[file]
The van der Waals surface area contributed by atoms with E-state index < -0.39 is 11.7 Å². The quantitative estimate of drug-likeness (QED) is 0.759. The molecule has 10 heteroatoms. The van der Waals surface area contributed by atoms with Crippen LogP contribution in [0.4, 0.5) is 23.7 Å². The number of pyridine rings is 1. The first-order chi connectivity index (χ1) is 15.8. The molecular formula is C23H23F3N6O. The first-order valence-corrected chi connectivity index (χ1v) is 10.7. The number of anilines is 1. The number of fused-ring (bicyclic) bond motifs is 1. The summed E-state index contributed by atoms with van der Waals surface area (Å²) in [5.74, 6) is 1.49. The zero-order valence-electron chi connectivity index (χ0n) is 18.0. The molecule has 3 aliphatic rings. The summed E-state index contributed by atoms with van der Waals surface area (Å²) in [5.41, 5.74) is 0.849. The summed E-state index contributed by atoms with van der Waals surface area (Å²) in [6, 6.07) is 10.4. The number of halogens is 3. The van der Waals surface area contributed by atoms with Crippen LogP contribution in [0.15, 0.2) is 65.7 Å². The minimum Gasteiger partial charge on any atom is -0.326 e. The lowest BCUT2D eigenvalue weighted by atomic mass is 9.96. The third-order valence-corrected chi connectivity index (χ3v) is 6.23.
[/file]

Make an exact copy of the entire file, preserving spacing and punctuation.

The van der Waals surface area contributed by atoms with E-state index < -0.39 is 11.7 Å². The quantitative estimate of drug-likeness (QED) is 0.759. The molecule has 10 heteroatoms. The van der Waals surface area contributed by atoms with Crippen LogP contribution in [0.4, 0.5) is 23.7 Å². The number of pyridine rings is 1. The first-order chi connectivity index (χ1) is 15.8. The molecular formula is C23H23F3N6O. The first-order valence-corrected chi connectivity index (χ1v) is 10.7. The number of anilines is 1. The number of fused-ring (bicyclic) bond motifs is 1. The summed E-state index contributed by atoms with van der Waals surface area (Å²) in [5.74, 6) is 1.49. The zero-order valence-electron chi connectivity index (χ0n) is 18.0. The molecule has 3 aliphatic rings. The summed E-state index contributed by atoms with van der Waals surface area (Å²) in [5.41, 5.74) is 0.849. The summed E-state index contributed by atoms with van der Waals surface area (Å²) in [6, 6.07) is 10.4. The number of halogens is 3. The van der Waals surface area contributed by atoms with Crippen LogP contribution in [0.15, 0.2) is 65.7 Å². The minimum Gasteiger partial charge on any atom is -0.326 e. The lowest BCUT2D eigenvalue weighted by atomic mass is 9.96. The third-order valence-corrected chi connectivity index (χ3v) is 6.23.